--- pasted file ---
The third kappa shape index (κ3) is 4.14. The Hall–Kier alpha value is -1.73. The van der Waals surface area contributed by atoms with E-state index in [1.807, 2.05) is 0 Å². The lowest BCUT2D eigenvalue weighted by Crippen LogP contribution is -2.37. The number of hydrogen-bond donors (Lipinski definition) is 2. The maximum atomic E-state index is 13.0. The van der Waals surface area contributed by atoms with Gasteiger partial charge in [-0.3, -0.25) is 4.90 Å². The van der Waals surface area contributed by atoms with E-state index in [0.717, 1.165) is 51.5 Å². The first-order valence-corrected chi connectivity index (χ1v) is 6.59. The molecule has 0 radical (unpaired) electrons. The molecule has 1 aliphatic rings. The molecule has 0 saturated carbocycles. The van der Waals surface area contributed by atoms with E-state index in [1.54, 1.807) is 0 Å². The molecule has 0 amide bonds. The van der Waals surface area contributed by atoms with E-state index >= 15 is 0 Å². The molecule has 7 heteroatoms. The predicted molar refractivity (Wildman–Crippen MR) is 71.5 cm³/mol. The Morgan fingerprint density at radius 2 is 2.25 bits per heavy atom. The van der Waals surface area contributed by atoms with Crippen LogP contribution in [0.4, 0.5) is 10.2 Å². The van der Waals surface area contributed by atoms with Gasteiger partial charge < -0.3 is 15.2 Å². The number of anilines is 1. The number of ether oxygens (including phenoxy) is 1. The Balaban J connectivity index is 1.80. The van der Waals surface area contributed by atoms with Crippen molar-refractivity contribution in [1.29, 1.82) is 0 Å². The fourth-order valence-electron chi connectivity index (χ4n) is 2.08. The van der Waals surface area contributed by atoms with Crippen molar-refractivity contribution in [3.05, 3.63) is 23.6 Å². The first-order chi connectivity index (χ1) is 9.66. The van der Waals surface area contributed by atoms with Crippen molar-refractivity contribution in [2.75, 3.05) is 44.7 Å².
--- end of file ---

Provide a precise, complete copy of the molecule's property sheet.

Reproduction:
The third kappa shape index (κ3) is 4.14. The Hall–Kier alpha value is -1.73. The van der Waals surface area contributed by atoms with E-state index in [1.807, 2.05) is 0 Å². The lowest BCUT2D eigenvalue weighted by Crippen LogP contribution is -2.37. The number of hydrogen-bond donors (Lipinski definition) is 2. The maximum atomic E-state index is 13.0. The van der Waals surface area contributed by atoms with Gasteiger partial charge in [-0.3, -0.25) is 4.90 Å². The van der Waals surface area contributed by atoms with E-state index in [0.717, 1.165) is 51.5 Å². The first-order valence-corrected chi connectivity index (χ1v) is 6.59. The molecule has 0 radical (unpaired) electrons. The molecule has 1 aliphatic rings. The molecule has 0 saturated carbocycles. The van der Waals surface area contributed by atoms with E-state index in [1.54, 1.807) is 0 Å². The molecule has 0 amide bonds. The van der Waals surface area contributed by atoms with E-state index >= 15 is 0 Å². The molecule has 7 heteroatoms. The predicted molar refractivity (Wildman–Crippen MR) is 71.5 cm³/mol. The Morgan fingerprint density at radius 2 is 2.25 bits per heavy atom. The van der Waals surface area contributed by atoms with Crippen LogP contribution in [0.4, 0.5) is 10.2 Å². The van der Waals surface area contributed by atoms with Gasteiger partial charge < -0.3 is 15.2 Å². The number of anilines is 1. The number of ether oxygens (including phenoxy) is 1. The Balaban J connectivity index is 1.80. The van der Waals surface area contributed by atoms with Crippen molar-refractivity contribution in [1.29, 1.82) is 0 Å². The fourth-order valence-electron chi connectivity index (χ4n) is 2.08. The van der Waals surface area contributed by atoms with Crippen molar-refractivity contribution in [3.05, 3.63) is 23.6 Å². The first-order chi connectivity index (χ1) is 9.66. The van der Waals surface area contributed by atoms with Crippen molar-refractivity contribution in [2.75, 3.05) is 44.7 Å².